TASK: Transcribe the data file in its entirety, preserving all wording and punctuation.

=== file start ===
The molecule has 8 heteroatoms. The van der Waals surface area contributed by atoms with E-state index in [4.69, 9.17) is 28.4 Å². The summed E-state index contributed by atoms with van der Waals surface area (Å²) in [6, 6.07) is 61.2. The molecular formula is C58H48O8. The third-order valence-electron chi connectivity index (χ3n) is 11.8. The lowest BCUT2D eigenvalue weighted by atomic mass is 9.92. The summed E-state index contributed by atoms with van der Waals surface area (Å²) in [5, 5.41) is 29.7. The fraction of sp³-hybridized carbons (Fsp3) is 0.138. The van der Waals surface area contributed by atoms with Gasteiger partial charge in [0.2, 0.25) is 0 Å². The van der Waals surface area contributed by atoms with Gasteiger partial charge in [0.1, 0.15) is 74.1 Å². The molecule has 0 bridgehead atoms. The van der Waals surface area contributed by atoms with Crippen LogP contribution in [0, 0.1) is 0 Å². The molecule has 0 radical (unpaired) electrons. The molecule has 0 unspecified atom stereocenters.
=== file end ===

The molecule has 8 heteroatoms. The van der Waals surface area contributed by atoms with E-state index in [4.69, 9.17) is 28.4 Å². The summed E-state index contributed by atoms with van der Waals surface area (Å²) in [6, 6.07) is 61.2. The molecular formula is C58H48O8. The third-order valence-electron chi connectivity index (χ3n) is 11.8. The lowest BCUT2D eigenvalue weighted by atomic mass is 9.92. The summed E-state index contributed by atoms with van der Waals surface area (Å²) in [5, 5.41) is 29.7. The fraction of sp³-hybridized carbons (Fsp3) is 0.138. The van der Waals surface area contributed by atoms with Gasteiger partial charge in [0.2, 0.25) is 0 Å². The van der Waals surface area contributed by atoms with Gasteiger partial charge in [0.1, 0.15) is 74.1 Å². The molecule has 0 bridgehead atoms. The van der Waals surface area contributed by atoms with Crippen LogP contribution in [0, 0.1) is 0 Å². The molecule has 0 radical (unpaired) electrons. The molecule has 0 unspecified atom stereocenters.